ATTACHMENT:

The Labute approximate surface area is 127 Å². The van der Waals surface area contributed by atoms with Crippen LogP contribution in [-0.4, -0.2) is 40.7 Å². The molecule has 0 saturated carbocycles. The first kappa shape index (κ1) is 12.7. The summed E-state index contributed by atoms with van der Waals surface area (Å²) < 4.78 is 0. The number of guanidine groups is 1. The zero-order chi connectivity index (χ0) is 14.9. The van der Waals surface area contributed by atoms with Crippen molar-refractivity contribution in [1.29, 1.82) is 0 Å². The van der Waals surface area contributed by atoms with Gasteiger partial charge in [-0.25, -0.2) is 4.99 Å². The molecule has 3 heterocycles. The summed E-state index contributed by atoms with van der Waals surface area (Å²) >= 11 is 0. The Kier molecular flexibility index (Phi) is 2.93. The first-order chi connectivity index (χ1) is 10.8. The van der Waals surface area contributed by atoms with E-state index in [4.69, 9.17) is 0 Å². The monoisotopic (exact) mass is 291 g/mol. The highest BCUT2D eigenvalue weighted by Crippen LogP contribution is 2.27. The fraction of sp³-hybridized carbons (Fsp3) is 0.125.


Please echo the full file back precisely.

The Labute approximate surface area is 127 Å². The van der Waals surface area contributed by atoms with Crippen LogP contribution in [-0.4, -0.2) is 40.7 Å². The molecule has 0 saturated carbocycles. The first kappa shape index (κ1) is 12.7. The summed E-state index contributed by atoms with van der Waals surface area (Å²) < 4.78 is 0. The number of guanidine groups is 1. The zero-order chi connectivity index (χ0) is 14.9. The van der Waals surface area contributed by atoms with Crippen molar-refractivity contribution in [1.29, 1.82) is 0 Å². The van der Waals surface area contributed by atoms with Gasteiger partial charge in [-0.25, -0.2) is 4.99 Å². The molecule has 3 heterocycles. The summed E-state index contributed by atoms with van der Waals surface area (Å²) >= 11 is 0. The Kier molecular flexibility index (Phi) is 2.93. The first-order chi connectivity index (χ1) is 10.8. The van der Waals surface area contributed by atoms with E-state index in [4.69, 9.17) is 0 Å². The monoisotopic (exact) mass is 291 g/mol. The highest BCUT2D eigenvalue weighted by Crippen LogP contribution is 2.27. The fraction of sp³-hybridized carbons (Fsp3) is 0.125.